ICYMI, ‘Hack’ Got Bloody Heated Discussing If “White C*nt” Is Racist

Barely a goddamned week goes by without some form of ass-backwards racial prejudice stinking its way into Australia’s headlines. 

As the media furore surrounding cartoonist Bill Leak and his damaging depiction of Indigenous Australians was just beginning to lose its intensity, we were hit with the news another AFL fan hurled a banana at an Indigenous player.

That is to say instances of racism against Australia’s ethic minorities occur with such brutal regularity that we’ve essentially come to expect them. 

At every level of our culture, in every aspect of our day-to-day lives, you’ll still find people of colour facing indefensible intolerance.

Triple J’s Hack often highlights those very same stories. A quick glance across the show’s back-catalogue reveals host Tom Tilley has helmed some hefty discussions on race, prejudice, and on how Australia is still burdened by hatred based on the colour of someone’s skin.

Still, last Friday’s episode flipped the typical script by discussing prejudicial language used against white Australians. The results of that chat, tucked into the tail-end of the show, were just short enough to pass by without a huge amount of notice. Still, that five-minute span centred around one hotly-contested point that warrants contemplation:

Is it racist to call someone a white c*nt?

Using libertarian Senator David Lleyonhjelm’s recent claim “angry white man” constitutes racist language as a starting point, Tilley and panellist Bhakthi Puvanenthiran fielded a call from Tammy-Lee.

Describing her childhood in Far-North Queensland, Tammy-Lee said “I was, at seven years of age, constantly bombarded by the group of native (sic) Australians who lived across the road from us.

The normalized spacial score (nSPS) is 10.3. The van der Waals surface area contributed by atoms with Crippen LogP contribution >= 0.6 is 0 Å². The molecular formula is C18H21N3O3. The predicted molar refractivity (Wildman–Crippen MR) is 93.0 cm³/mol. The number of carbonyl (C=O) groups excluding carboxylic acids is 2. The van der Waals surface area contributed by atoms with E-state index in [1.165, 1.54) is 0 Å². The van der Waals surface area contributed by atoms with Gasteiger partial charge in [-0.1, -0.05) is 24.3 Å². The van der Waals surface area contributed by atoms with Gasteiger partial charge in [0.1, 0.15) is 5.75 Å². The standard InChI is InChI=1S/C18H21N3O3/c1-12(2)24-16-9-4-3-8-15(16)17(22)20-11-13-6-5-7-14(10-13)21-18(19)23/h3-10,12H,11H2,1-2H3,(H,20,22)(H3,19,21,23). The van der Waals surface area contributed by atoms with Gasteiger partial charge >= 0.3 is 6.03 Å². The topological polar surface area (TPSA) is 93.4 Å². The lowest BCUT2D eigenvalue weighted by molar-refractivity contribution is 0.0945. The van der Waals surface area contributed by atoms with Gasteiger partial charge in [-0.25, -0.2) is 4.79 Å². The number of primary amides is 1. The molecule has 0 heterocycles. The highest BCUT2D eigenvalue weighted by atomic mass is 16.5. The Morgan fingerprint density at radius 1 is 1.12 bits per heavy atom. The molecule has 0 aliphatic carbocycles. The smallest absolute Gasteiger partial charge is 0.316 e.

[I was] called a Captain Cook white… Not going to say the word on radio.”
Tilley interjected, filling in the blank with “C-bomb! I’ve had that one as well.” Tammy-Lee responded in the affirmative, saying “yeah, I copped that almost every morning, and I was not allowed to say anything.”

The host asked Puvanenthiran if she believed that constituted racism. Her response of “it’s bullying, but it’s not racism,” was set upon instantaneously by Tilley. 

“But they’re denigrating her on the basis of her race, how can that not be racism?”
Puvanenthiran’s reply demonstrated the gulf between the ways our society understands the issue. Her open-ended question of “because you are white, do you face problems getting employment, finding someone to date you, do you face regular bullying?” framed the issue in terms of oppressor and oppressed, whereby racism can only be enacted by the former on the latter. 
Tammy-Lee asked if racism is not simply when somebody is vilified for the colour of their skin. “Actually it’s not,” Puvanenthiran said. “Racism is a system of oppression that works against certain groups.”

That definition was contested, with bloody haste, by Tilley. He ran through the dictionary definition of racism which conformed to Tammy-Lee’s take, and put it to his co-panellist by asking “so you’ve got a different definition to the Oxford Dictionary? Yours involves this kind of institutionalised power imbalance”.

Puvanenthiran’s response qualified the original “white c*nt” slur. She said it’s obviously a shitty thing to have heard, but it pales in comparison to the racist acts perpetrated on Indigenous Australians on a much broader scale. That statement was met with agreement from the caller, who went ahead and said she has brown friends.

That one, just quietly, was met with a barely-audible “Christ” from Puvanenthiran.

If anything, that short back-and-forth demonstrated how concepts like intersectionality and nuanced interpretations of power structures are working their way into the broader public conscience. 
It was prickly. It was charged. But that doesn’t mean it’s a discussion Australia should avoid, and for a few minutes on a Friday evening, a once-marginalised perspective was explored in primetime.
Listen to the entire episode here.

Source: Triple J / Hack.
Photo: Don Arnold / Getty.